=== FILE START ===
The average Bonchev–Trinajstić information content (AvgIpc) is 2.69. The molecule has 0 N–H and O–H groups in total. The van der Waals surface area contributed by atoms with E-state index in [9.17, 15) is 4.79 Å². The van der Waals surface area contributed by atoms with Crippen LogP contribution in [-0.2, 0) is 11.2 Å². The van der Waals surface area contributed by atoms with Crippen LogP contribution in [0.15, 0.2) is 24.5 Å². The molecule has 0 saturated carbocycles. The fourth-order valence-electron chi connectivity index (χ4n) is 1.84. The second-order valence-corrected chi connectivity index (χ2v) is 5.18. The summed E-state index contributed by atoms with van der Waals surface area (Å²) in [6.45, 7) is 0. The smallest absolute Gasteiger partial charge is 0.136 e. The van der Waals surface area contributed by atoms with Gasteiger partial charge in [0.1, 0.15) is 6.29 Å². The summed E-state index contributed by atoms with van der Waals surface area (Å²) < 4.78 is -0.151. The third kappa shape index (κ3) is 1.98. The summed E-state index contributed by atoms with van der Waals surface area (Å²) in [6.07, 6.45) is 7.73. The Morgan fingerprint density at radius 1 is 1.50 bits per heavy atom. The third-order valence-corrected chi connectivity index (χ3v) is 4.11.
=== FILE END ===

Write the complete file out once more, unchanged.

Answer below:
The average Bonchev–Trinajstić information content (AvgIpc) is 2.69. The molecule has 0 N–H and O–H groups in total. The van der Waals surface area contributed by atoms with E-state index in [9.17, 15) is 4.79 Å². The van der Waals surface area contributed by atoms with Crippen LogP contribution in [-0.2, 0) is 11.2 Å². The van der Waals surface area contributed by atoms with Crippen LogP contribution in [0.15, 0.2) is 24.5 Å². The molecule has 0 saturated carbocycles. The fourth-order valence-electron chi connectivity index (χ4n) is 1.84. The second-order valence-corrected chi connectivity index (χ2v) is 5.18. The summed E-state index contributed by atoms with van der Waals surface area (Å²) in [6.45, 7) is 0. The smallest absolute Gasteiger partial charge is 0.136 e. The van der Waals surface area contributed by atoms with Gasteiger partial charge in [0.1, 0.15) is 6.29 Å². The summed E-state index contributed by atoms with van der Waals surface area (Å²) < 4.78 is -0.151. The third kappa shape index (κ3) is 1.98. The summed E-state index contributed by atoms with van der Waals surface area (Å²) in [6.07, 6.45) is 7.73. The Morgan fingerprint density at radius 1 is 1.50 bits per heavy atom. The third-order valence-corrected chi connectivity index (χ3v) is 4.11.